0

I am running a jar file using a very basic shell script (I literally just need this to run on startup of a NAS). However, I am getting some rather unexpected behavior:

Script looks like this:

java -jar myJar.war --inputParam=10101

myJar starts up - then throws a NumberFormatException saying that "10101 is not a valid number format. The question is: where is that " coming from? Anything I can try to avoid this behavior?

The exact same command works if I run it manually without a script since there's no " appearing.

Thank you kindly!

EDIT: hexdump of the original file:

0000000   /   u   s   r   /   l   o   c   a   l   /   j   r   e   /   b
0000010   i   n   /   j   a   v   a       -   j   a   r       /   s   h
0000020   a   r   e   /   m   a   t   h   u   -   g   o   /   j   e   n
0000030   k   i   n   s   .   w   a   r       -   -   h   t   t   p   P
0000040   o   r   t   =   1   0   1   0   1  \r  \n 

Thanks for all the suggestions.

  • Maybe you can hack your way out of a bug by requesting java -jar myJar.war --inputParam=10101" instead (escaping the double quote character). – 41754 Aug 29 '19 at 13:28
  • 2
    hexdump -C of the script file? maybe odd line endings or invisible characters sneaked their way in – frostschutz Aug 29 '19 at 13:28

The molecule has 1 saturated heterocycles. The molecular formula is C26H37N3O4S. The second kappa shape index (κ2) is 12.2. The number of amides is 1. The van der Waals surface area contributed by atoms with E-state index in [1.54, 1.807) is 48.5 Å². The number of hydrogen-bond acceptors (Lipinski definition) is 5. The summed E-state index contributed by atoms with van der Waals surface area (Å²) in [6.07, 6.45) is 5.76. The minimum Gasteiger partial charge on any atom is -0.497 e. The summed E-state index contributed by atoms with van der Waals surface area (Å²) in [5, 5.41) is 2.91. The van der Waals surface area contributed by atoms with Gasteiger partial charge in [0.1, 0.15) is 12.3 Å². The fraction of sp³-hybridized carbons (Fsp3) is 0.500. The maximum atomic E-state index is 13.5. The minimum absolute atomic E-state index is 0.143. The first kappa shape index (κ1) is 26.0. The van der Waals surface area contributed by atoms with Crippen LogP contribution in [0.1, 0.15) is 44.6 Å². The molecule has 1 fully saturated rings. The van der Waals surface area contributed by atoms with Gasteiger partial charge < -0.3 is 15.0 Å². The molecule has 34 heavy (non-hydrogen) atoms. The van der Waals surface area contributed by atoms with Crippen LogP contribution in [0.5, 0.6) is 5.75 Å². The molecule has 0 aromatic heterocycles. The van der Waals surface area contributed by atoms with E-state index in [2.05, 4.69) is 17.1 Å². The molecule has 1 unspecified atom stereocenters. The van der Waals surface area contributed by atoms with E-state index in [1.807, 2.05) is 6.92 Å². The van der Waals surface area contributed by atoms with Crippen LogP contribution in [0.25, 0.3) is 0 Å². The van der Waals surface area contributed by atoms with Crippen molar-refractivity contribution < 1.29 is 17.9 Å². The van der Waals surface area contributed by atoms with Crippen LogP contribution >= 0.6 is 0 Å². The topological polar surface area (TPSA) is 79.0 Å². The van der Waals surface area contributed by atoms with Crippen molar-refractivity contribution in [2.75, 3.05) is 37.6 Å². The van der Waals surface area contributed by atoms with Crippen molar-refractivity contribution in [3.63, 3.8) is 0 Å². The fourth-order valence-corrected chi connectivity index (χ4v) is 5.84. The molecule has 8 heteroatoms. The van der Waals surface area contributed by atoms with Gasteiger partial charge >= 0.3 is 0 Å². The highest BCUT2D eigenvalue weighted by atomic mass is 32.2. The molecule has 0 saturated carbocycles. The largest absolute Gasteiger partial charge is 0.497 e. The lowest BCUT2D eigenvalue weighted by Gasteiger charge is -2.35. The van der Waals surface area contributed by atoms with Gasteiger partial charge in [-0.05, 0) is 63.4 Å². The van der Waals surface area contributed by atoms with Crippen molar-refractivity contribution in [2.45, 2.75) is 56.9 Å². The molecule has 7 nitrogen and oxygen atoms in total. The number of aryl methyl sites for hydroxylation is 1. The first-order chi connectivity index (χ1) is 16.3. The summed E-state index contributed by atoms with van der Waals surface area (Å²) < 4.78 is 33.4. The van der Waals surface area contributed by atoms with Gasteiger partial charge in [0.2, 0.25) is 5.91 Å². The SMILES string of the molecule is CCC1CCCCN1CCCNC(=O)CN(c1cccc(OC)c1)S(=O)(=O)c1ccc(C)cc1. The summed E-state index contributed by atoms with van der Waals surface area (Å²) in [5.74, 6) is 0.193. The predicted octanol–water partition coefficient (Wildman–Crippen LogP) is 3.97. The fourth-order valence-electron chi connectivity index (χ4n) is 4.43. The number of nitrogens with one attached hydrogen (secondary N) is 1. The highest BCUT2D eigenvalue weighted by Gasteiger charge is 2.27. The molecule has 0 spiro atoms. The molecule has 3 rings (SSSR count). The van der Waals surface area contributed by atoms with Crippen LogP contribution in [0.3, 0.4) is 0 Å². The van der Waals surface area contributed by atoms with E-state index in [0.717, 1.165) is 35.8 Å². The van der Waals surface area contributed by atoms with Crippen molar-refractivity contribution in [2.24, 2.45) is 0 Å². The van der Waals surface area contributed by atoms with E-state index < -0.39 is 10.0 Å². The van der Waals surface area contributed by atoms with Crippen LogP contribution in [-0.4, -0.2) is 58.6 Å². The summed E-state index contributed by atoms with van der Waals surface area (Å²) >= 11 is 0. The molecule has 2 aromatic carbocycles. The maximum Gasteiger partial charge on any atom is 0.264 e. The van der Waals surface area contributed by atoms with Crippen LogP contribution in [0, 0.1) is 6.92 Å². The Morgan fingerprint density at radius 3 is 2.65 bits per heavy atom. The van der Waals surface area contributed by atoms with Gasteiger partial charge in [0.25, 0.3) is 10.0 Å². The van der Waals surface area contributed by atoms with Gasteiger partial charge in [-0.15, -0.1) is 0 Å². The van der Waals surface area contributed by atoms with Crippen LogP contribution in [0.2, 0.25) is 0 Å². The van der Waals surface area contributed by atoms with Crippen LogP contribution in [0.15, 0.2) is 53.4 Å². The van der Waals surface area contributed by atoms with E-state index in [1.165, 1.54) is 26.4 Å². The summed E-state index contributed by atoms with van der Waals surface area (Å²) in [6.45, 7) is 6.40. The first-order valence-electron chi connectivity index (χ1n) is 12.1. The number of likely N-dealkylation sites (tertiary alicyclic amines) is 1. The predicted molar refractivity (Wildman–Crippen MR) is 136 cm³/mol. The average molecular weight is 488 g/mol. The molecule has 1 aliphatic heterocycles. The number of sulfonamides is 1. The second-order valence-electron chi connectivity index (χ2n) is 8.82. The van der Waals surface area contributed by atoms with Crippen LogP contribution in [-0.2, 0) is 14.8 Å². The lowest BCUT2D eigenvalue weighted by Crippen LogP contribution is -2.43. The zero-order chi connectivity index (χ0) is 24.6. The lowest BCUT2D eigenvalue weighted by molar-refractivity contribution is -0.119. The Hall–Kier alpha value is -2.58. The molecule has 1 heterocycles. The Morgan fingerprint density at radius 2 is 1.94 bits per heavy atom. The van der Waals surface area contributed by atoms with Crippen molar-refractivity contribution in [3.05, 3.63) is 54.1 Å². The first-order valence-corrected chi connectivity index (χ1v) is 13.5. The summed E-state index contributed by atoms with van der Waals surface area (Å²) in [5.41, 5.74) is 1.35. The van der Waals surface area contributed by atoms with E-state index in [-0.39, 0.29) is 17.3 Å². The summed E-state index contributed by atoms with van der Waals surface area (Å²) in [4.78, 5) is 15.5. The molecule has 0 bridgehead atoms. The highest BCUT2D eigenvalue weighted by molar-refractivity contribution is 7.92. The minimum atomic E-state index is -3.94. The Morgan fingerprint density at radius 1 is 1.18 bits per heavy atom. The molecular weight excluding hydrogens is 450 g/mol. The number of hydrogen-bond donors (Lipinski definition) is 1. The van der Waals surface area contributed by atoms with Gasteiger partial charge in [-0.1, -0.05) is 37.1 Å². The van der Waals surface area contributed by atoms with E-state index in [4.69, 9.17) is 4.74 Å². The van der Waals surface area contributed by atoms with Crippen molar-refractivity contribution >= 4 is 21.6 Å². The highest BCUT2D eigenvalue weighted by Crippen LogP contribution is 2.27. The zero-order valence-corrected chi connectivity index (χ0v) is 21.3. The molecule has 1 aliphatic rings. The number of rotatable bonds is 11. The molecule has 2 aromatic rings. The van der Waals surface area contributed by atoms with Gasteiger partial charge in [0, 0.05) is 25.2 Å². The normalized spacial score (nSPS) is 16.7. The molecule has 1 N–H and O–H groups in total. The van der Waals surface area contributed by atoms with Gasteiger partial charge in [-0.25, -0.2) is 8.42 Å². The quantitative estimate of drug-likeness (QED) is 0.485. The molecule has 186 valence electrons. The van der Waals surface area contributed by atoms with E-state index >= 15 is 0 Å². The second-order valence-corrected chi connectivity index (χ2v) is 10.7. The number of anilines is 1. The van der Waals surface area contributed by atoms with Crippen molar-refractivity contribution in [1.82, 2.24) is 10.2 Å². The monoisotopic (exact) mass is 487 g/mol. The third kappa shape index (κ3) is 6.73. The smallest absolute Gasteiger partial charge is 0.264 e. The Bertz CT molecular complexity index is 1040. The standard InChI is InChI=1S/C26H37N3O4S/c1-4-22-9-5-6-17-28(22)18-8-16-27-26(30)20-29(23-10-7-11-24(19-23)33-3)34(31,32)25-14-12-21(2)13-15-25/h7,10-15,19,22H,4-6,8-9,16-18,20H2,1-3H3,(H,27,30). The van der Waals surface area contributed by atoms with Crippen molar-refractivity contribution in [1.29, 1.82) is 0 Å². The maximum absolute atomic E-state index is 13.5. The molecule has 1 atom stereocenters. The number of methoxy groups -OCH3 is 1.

• Your file as a DOS text file. Try converting it to a Unix text file using dos2unix (or just retype it in a fresh file in a Unix text editor). The \r at the end of the line would be part of the argument passed to java. – Kusalananda Aug 29 '19 at 13:48
  • @Kusalananda recreating it seems to have worked. Thank you! – Nico-Ben de Villiers Aug 29 '19 at 13:54
5

The issue is the carriage return at the end of the line in the script file (visible as \r in the output of hexdump -C). This is a DOS line-ending, but on Unix, the carriage return would be part of the argument to java.

The error message would have said "10101" (Java would quote the string that it had difficulties interpreting in the message), but since the carriage return returns the cursor to the start of the line while printing it, the last " would have been printed at the beginning of the line, which made the error message look a bit weird.

Retyping the script in a Unix text editor, or running dos2unix over the original file, would solve this.

Also note that a script should have a #!-line at the top. For example, inserting #!/bin/sh as the script's first line would make the the script run with /bin/sh as its interpreter.

|improve this answer|||||

Your Answer

By clicking “Post Your Answer”, you agree to our terms of service, privacy policy and cookie policy

Not the answer you're looking for? Browse other questions tagged or ask your own question.